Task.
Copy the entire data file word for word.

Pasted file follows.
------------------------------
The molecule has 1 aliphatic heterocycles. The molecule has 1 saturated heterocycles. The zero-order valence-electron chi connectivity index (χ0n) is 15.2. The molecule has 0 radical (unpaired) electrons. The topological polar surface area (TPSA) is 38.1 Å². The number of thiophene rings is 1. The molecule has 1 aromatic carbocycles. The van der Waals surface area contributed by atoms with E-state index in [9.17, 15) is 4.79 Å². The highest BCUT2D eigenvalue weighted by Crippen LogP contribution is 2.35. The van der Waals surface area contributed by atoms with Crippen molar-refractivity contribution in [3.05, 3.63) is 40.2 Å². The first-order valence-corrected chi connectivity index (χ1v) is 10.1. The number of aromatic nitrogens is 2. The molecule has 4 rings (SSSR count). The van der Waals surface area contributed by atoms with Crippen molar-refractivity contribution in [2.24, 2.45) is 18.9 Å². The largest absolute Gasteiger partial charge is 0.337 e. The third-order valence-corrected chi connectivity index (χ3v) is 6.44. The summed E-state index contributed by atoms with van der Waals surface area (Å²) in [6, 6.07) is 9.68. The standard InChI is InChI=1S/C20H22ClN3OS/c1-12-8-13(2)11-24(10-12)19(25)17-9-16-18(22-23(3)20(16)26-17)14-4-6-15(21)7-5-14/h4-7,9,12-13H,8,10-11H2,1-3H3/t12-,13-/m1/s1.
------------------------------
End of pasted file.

The molecule has 1 aliphatic heterocycles. The molecule has 1 saturated heterocycles. The zero-order valence-electron chi connectivity index (χ0n) is 15.2. The molecule has 0 radical (unpaired) electrons. The topological polar surface area (TPSA) is 38.1 Å². The number of thiophene rings is 1. The molecule has 1 aromatic carbocycles. The van der Waals surface area contributed by atoms with E-state index in [9.17, 15) is 4.79 Å². The highest BCUT2D eigenvalue weighted by Crippen LogP contribution is 2.35. The van der Waals surface area contributed by atoms with Crippen molar-refractivity contribution in [3.05, 3.63) is 40.2 Å². The first-order valence-corrected chi connectivity index (χ1v) is 10.1. The number of aromatic nitrogens is 2. The molecule has 4 rings (SSSR count). The van der Waals surface area contributed by atoms with Crippen molar-refractivity contribution in [2.24, 2.45) is 18.9 Å². The largest absolute Gasteiger partial charge is 0.337 e. The third-order valence-corrected chi connectivity index (χ3v) is 6.44. The summed E-state index contributed by atoms with van der Waals surface area (Å²) in [6, 6.07) is 9.68. The standard InChI is InChI=1S/C20H22ClN3OS/c1-12-8-13(2)11-24(10-12)19(25)17-9-16-18(22-23(3)20(16)26-17)14-4-6-15(21)7-5-14/h4-7,9,12-13H,8,10-11H2,1-3H3/t12-,13-/m1/s1.